Summary: What does “a leap of faith” look like? Ask... Declare... Take steps...
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ILLUS: A man fell off a cliff, but managed to grab a tree limb on the way down. The following conversation ensued:
"Is anyone up there?"
"I am here. I am the Lord. Do you believe me?"
"Yes, Lord, I believe. I really believe, but I can't hang on much longer."
"That's all right, if you really believe you have nothing to worry about. I will save you. Just let go of the branch."
A moment of pause, then: "Is anyone else up there?"
Bits & Pieces, June 24, 1993, p. 3.
ILLUS: One night a house caught fire and a young boy was forced to flee to the roof. The father stood on the ground below with outstretched arms, calling to his son, "Jump! I'll catch you." He knew the boy had to jump to save his life. All the boy could see, however, was flame, smoke, and blackness. As can be imagined, he was afraid to leave the roof. His father kept yelling: "Jump! I will catch you." But the boy protested, "Daddy, I can't see you." The father replied, "But I can see you and that's all that matters."
Last week, I argued that faith is either something that you have, or don’t have. You can do things to inform your faith, but there comes a time, that you have to leap.
This week, I want to take another step on that train of thought.
You know you have faith when you act on what you believe.
What does “a leap of faith” look like? Give me some concrete examples from Scripture & life.
1. Ask big things of God.
John 14:13 And I will do whatever you ask in my name, so that the Son may bring glory to the Father.
14 You may ask me for anything in my name, and I will do it.
Mark 11:24 Therefore I tell you, whatever you ask for in prayer, believe that you have received it, and it will be yours.
1 John 3:22 and receive from him anything we ask, because we obey his commands and do what pleases him.
2 Kings 19:14 Hezekiah received the letter from the messengers and read it. Then he went up to the temple of the LORD and spread it out before the LORD.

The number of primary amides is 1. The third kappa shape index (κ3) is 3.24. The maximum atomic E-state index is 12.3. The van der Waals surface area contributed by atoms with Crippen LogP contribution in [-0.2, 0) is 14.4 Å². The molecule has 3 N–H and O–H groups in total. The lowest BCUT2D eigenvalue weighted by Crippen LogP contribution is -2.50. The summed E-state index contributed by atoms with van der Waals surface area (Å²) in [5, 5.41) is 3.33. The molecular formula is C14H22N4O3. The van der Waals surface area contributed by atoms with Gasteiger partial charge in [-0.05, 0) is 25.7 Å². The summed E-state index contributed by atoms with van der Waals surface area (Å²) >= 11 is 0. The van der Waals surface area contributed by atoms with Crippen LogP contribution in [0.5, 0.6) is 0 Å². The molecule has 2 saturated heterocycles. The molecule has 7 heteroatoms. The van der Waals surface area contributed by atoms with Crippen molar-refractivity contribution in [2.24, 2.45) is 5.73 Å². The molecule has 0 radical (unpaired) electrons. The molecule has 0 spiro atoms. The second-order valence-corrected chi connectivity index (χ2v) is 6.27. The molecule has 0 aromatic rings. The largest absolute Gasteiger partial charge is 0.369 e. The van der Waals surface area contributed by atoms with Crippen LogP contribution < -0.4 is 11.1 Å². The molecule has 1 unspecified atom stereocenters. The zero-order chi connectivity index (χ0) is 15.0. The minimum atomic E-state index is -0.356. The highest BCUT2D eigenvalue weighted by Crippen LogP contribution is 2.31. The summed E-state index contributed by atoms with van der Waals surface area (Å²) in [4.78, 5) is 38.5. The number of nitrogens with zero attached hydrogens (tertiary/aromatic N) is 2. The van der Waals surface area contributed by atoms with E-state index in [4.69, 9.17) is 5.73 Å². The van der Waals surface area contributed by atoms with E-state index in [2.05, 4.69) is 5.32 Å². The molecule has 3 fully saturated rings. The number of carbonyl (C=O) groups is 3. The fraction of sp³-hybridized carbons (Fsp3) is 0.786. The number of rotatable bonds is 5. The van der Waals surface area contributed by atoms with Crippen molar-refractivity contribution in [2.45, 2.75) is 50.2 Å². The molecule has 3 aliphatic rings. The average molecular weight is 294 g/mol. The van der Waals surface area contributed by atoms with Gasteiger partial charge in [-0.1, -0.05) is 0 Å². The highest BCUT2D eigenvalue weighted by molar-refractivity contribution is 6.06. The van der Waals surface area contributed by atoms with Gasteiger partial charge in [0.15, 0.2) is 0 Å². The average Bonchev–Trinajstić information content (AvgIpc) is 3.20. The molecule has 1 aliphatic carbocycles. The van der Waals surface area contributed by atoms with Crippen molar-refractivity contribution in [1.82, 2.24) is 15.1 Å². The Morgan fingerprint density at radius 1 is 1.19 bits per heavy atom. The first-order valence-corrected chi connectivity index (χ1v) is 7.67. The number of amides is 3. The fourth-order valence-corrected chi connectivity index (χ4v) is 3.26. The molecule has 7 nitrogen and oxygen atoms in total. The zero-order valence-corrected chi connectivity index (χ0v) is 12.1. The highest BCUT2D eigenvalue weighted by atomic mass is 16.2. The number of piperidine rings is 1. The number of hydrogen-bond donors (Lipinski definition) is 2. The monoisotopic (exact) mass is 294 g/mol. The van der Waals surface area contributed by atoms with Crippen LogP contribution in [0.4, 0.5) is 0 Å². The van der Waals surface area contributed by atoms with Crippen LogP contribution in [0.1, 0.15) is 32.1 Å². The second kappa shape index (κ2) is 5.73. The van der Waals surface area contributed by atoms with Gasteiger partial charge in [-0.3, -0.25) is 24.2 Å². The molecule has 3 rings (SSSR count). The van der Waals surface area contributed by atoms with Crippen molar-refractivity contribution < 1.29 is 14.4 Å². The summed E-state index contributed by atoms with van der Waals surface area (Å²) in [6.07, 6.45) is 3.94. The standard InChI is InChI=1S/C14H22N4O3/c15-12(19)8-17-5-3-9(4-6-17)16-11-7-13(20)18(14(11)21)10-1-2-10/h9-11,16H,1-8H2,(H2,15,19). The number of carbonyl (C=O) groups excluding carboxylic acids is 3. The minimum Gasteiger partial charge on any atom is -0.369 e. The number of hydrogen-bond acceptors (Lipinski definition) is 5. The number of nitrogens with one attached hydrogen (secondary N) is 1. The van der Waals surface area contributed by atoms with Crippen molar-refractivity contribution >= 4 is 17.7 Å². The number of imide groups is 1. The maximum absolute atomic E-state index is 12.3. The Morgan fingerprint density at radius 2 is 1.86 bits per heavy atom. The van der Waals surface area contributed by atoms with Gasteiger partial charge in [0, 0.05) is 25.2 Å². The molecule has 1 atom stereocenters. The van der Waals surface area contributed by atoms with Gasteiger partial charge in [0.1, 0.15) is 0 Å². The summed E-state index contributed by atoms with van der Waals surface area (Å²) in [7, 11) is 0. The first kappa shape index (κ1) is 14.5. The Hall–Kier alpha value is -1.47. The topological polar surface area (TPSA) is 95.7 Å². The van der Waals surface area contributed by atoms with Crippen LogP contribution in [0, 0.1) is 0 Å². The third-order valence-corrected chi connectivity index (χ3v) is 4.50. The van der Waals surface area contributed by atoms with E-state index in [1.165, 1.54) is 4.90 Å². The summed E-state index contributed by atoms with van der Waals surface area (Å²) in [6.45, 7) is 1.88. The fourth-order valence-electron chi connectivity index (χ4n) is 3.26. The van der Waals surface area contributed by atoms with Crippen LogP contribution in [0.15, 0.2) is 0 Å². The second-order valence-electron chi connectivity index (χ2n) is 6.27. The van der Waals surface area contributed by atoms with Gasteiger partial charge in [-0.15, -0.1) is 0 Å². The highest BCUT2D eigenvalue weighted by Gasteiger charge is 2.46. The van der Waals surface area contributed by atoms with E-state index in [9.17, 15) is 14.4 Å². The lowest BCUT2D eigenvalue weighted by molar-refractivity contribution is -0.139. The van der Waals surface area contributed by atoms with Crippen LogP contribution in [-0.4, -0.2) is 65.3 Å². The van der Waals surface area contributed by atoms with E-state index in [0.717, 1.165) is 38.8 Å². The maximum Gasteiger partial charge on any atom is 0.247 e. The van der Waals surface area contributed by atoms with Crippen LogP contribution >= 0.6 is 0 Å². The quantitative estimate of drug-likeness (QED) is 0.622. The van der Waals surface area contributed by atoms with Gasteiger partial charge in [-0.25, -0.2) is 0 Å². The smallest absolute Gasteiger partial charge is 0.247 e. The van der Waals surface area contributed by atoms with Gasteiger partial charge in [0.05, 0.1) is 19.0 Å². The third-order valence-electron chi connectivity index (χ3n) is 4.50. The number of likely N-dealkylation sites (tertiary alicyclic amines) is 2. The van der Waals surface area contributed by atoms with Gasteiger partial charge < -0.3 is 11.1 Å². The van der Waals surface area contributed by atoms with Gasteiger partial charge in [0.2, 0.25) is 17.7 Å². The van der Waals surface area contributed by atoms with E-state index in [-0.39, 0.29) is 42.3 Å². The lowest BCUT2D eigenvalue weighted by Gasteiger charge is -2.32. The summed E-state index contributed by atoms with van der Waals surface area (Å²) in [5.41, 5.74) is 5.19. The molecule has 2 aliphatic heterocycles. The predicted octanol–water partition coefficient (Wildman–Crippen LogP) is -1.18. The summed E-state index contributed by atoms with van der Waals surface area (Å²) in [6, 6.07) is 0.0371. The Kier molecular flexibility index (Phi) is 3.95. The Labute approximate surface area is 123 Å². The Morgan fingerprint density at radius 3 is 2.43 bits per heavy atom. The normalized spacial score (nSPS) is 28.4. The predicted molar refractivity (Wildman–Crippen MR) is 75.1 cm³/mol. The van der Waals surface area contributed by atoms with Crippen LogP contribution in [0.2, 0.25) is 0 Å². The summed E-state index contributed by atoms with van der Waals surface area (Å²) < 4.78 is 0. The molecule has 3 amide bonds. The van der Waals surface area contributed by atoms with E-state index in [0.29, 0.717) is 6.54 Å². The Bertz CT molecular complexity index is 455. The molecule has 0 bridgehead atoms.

15 And Hezekiah prayed to the LORD: "O LORD, God of Israel, enthroned between the cherubim, you alone are God over all the kingdoms of the earth. You have made heaven and earth.
16 Give ear, O LORD, and hear; open your eyes, O LORD, and see; listen to the words Sennacherib has sent to insult the living God.
17 "It is true, O LORD, that the Assyrian kings have laid waste these nations and their lands.
18 They have thrown their gods into the fire and destroyed them, for they were not gods but only wood and stone, fashioned by men's hands.
19 Now, O LORD our God, deliver us from his hand, so that all kingdoms on earth may know that you alone, O LORD, are God."
When Hudson Taylor went to China, he made the voyage on a sailing vessel. As it neared the channel between the southern Malay Peninsula and the island of Sumatra, the missionary heard an urgent knock on his stateroom door. He opened it, and there stood the captain of the ship. "Mr. Taylor," he said, "we have no wind. We are drifting toward an island where the people are heathen, and I fear they are cannibals." "What can I do?" asked Taylor. "I understand that you believe in God. I want you to pray for wind." "All right, Captain, I will, but you must set the sail." "Why that's ridiculous! There's not even the slightest breeze. Besides, the sailors will think I'm crazy." But finally, because of Taylor's insistence, he agreed. Forty- five minutes later he returned and found the missionary still on his knees. "You can stop praying now," said the captain. "We've got more wind than we know what to do with!"